Santa Rosa civic leader, pastor and activist Curtis Byrd dies at 67 after long illness

His community service included his work as a member of the Santa Rosa Planning Commission and the Mayor’s Gang Task Force Policy Team.|

Longtime civic leader, activist and pastor Curtis Byrd died March 2 after a lengthy illness. He was 67.

Byrd was born in 1955 to one of Santa Rosa’s few Black families, one that stood for decades front-and-center in the quest for equal rights and opportunities.

An elite runner with Olympic aspirations as a student — he still holds or co-owns two track-and-field records at Cardinal Newman High School.

He went on to become an ordained minister and run his family’s Santa Rosa-based scholarship foundation.

“In my mind,” said Byrd’s sister, Pamela Grandy of Vallejo, “my brother was a superstar.”

Byrd’s community service included his work as a member of the Santa Rosa Planning Commission and the Mayor’s Gang Task Force Policy Team. In 2014, he ran for City Council and placed well in the election, but not well enough to win a seat.

The Press Democrat’s editorial board had endorsed him, writing, “Byrd has proven himself to be a steady, forward-thinking leader, ready to put the needs of the community ahead of any special interests or ideology.”

Just eight months ago, Byrd’s mother, the local civil rights stalwart Ann Gray Byrd, died. She’d been a longtime president of the Sonoma County branch of the NAACP, which was co-founded in 1953 by her father, Gilbert Gray.

Though a more private person than his more public and well-known mother and grandfather, Curtis Byrd also was a lifetime champion of fair and equal treatment of people of color.

Adding his voice to those demanding that the county Board of Supervisors act decisively following a deputy sheriff’s October 2013 fatal shooting of 13-year-old Andy Lopez, Byrd told supervisors, “The citizens of Sonoma County and now the world are watching to see if our local public officials take a stand for accountability, transparency, (and restoring) the public trust.”

For more than 20 years, he worked in various capacities for the Gray Foundation, created by Gilbert and Alice Gray to support minority youth who attend college. In 2007, Byrd succeeded his mother as the charitable foundation’s executive director.

Curtis Lee Byrd was born Oct. 5, 1955, to Curtis Handy and Ann Byrd in Santa Rosa. He was later adopted by his mother’s second husband, William Byrd. He attended public schools until high school, when he switched from Montgomery High to the private, Catholic, Cardinal Newman High.

He was a track star. To this day, his best time in the 400-yard dash at Cardinal Newman — 48.46 seconds — stands as the school record. He also was the star member of the school’s 4-by-400 relay team, which finished one race in 3:20.67 minutes, a time that also stands as the school record.

Santa Rosa attorney Kevin Konicek was a longtime friend of Byrd, and a member of his record-breaking relay running team. Byrd ran as the final runner, or anchor, and was counted on to take his team from behind to the winning position.

“He was as good as gold,” Konicek said. “We could be behind like half the track, and Curtis would make up for it, and win.”

Byrd’s sister recalled his family nickname.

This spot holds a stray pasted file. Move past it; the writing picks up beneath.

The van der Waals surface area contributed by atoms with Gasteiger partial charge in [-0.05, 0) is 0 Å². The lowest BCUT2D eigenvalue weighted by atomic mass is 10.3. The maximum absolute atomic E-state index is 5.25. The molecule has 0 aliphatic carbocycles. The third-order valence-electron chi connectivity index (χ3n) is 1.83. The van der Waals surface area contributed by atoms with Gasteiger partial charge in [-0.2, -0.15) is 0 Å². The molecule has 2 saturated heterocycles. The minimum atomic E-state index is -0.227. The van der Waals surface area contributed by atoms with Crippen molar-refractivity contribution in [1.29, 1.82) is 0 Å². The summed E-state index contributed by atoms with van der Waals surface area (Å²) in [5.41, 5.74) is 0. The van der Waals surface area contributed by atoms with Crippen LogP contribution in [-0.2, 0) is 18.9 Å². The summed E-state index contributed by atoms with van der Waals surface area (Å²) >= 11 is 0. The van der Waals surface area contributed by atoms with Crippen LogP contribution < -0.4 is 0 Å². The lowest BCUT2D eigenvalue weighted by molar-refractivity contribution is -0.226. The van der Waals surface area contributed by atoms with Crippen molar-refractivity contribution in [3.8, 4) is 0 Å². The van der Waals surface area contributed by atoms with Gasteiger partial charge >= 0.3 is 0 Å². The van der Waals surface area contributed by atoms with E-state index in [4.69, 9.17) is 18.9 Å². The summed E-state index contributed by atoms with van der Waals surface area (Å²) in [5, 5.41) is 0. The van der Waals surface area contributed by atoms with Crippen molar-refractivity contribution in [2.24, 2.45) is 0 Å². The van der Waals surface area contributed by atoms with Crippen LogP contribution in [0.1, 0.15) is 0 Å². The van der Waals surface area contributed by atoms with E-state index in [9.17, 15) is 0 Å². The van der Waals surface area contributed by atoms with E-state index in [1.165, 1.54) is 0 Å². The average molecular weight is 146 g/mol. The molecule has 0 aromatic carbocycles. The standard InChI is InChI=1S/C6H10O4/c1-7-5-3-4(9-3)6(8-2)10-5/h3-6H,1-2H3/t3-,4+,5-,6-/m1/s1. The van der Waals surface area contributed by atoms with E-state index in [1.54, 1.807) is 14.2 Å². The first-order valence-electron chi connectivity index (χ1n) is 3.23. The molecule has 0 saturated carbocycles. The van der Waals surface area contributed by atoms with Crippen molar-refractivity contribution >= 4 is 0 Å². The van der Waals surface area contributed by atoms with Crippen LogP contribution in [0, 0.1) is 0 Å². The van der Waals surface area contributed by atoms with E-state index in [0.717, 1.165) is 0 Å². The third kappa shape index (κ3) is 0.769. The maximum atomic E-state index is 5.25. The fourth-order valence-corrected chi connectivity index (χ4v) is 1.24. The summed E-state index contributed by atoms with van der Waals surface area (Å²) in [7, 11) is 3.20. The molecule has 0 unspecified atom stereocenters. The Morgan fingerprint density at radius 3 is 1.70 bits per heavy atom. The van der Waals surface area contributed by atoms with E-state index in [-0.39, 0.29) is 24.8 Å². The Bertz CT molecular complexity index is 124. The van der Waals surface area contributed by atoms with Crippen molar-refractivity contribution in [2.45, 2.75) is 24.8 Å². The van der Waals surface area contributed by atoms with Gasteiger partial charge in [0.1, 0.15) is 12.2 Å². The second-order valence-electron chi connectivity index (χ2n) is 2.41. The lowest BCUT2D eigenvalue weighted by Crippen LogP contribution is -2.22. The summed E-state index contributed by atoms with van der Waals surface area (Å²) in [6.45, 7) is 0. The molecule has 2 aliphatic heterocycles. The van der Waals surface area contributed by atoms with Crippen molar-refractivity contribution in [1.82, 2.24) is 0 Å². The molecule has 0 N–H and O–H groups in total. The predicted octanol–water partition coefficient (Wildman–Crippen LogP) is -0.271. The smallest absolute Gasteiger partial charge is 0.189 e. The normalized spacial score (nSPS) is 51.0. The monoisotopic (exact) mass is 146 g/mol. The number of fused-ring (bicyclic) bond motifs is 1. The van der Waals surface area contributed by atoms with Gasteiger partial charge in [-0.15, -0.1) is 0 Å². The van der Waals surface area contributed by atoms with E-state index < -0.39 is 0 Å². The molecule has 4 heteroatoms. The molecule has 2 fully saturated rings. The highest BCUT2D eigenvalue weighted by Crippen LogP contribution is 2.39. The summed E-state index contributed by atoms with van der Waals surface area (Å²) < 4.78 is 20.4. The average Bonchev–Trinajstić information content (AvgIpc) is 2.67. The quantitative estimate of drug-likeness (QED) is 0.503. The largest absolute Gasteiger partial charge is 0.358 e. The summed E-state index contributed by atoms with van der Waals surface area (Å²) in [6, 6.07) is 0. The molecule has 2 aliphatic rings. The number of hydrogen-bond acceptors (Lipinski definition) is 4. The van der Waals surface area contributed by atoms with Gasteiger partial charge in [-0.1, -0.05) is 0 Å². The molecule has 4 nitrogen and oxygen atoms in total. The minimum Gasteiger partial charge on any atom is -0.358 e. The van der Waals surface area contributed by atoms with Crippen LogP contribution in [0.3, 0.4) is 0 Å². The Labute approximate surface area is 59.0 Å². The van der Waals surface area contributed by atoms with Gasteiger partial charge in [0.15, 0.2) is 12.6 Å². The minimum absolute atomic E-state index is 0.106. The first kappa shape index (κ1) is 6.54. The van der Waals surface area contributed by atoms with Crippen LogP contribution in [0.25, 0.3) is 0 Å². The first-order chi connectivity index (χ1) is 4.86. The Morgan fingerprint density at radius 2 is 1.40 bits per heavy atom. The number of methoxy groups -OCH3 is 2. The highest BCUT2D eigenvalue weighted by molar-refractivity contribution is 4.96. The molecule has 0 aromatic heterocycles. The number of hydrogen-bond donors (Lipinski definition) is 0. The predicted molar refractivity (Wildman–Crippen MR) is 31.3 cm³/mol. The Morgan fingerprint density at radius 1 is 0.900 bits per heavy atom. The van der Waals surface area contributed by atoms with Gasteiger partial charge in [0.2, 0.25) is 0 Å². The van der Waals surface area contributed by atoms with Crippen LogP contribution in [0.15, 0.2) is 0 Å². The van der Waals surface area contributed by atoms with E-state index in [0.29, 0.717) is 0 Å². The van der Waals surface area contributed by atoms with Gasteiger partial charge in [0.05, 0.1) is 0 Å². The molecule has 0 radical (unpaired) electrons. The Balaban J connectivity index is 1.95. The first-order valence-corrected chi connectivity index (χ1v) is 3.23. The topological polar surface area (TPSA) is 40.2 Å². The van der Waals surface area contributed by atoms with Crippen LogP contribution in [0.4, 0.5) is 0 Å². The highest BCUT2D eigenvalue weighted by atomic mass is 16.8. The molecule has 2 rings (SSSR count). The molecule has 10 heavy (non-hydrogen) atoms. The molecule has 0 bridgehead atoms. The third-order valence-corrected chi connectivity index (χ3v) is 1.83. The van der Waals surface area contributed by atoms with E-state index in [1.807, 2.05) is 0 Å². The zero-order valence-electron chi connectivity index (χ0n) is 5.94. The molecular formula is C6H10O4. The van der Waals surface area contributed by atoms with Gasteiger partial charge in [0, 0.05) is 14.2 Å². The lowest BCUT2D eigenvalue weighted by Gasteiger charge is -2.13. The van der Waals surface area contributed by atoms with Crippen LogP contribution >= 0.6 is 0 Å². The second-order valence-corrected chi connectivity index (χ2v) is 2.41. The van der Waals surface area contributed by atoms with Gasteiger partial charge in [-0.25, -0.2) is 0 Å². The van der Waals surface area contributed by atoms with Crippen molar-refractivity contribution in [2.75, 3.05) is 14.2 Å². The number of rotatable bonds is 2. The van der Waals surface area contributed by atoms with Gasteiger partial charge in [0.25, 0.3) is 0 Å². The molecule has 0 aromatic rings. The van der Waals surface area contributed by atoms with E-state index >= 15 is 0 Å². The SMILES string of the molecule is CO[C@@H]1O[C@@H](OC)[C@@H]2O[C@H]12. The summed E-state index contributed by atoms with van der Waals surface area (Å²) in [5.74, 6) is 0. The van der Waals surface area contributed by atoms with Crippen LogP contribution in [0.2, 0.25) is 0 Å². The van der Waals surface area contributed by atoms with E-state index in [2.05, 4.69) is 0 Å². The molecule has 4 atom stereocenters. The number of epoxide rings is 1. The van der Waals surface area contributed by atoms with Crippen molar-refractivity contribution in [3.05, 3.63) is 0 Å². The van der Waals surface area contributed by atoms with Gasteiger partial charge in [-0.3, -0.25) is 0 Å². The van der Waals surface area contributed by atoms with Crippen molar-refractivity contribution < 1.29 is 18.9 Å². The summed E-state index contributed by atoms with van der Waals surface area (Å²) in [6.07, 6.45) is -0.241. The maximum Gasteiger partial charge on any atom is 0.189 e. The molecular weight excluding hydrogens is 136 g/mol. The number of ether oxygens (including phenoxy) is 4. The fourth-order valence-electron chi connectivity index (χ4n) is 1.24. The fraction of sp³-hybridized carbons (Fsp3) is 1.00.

“We called him ‘The Wind,’” Grandy said. “I didn’t know anybody who could run as fast. He was handsome, he had pretty teeth. He was funny. He was like an Adonis to me.”

For years, a favorite Byrd family road trip involved traveling to track-and-field events to see Curtis run.

“We used to follow him all over the United States,” his sister said. “Sometimes Mom would rent a Winnebago.”

After graduating from Cardinal Newman in 1973, Byrd ran at Cal Poly, San Luis Obispo, then at Oregon State. While at Cal Poly, he qualified for a spot on the All American college and track and field team.

He was running for Oregon State and preparing for the 1976 Olympics when he suffered a serious hamstring injury that abruptly ended his running career.

“He became a real introvert after that,” Grandy said.

After the injury, Byrd left Oregon State. He worked in several fields before resuming his education at Sonoma State University, where he earned a degree in communications and marketing.

He went to work for his family foundation in 2001 as a liaison to donors and the news media. A decade later, he put his media and marketing skills to work as a community relations specialist with the regional blood bank.

In 2014, Byrd earned a Master of Divinity degree from Golden Gate Theological Seminary. He and his mother, also an ordained minister, for a time served at Church of Religious Science in Petaluma and were visiting pastors to a number of churches, among them Santa Rosa’s Community Baptist Church.

Curtis Byrd’s life was seriously affected for decades by lupus, an immune system disorder, and other ailments. He underwent two kidney transplants and in recent years relied upon dialysis three times a week.

“He had dealt with a lot for a long time, and he was just tired,” Grandy said.

Byrd died at a nursing facility in Novato of complications from lupus and kidney failure.

He, like his mother before him, donated his body to the UCSF Willed Body Program. Grandy said his family would love for that donation to help produce a cure for lupus.

“That would be our hope, that would be our dream,” she said.

In addition to Grandy, Byrd is survived by his nephew, William Daye III, and his niece Elizabeth Daye, both of Santa Rosa, and by grand-nieces and -nephews Adrianna, Preston, Lillian and Semiyah.

Grandy said plans for a celebration of his life are pending.

Chris Smith is a retired Press Democrat reporter and columnist. You can contact him at

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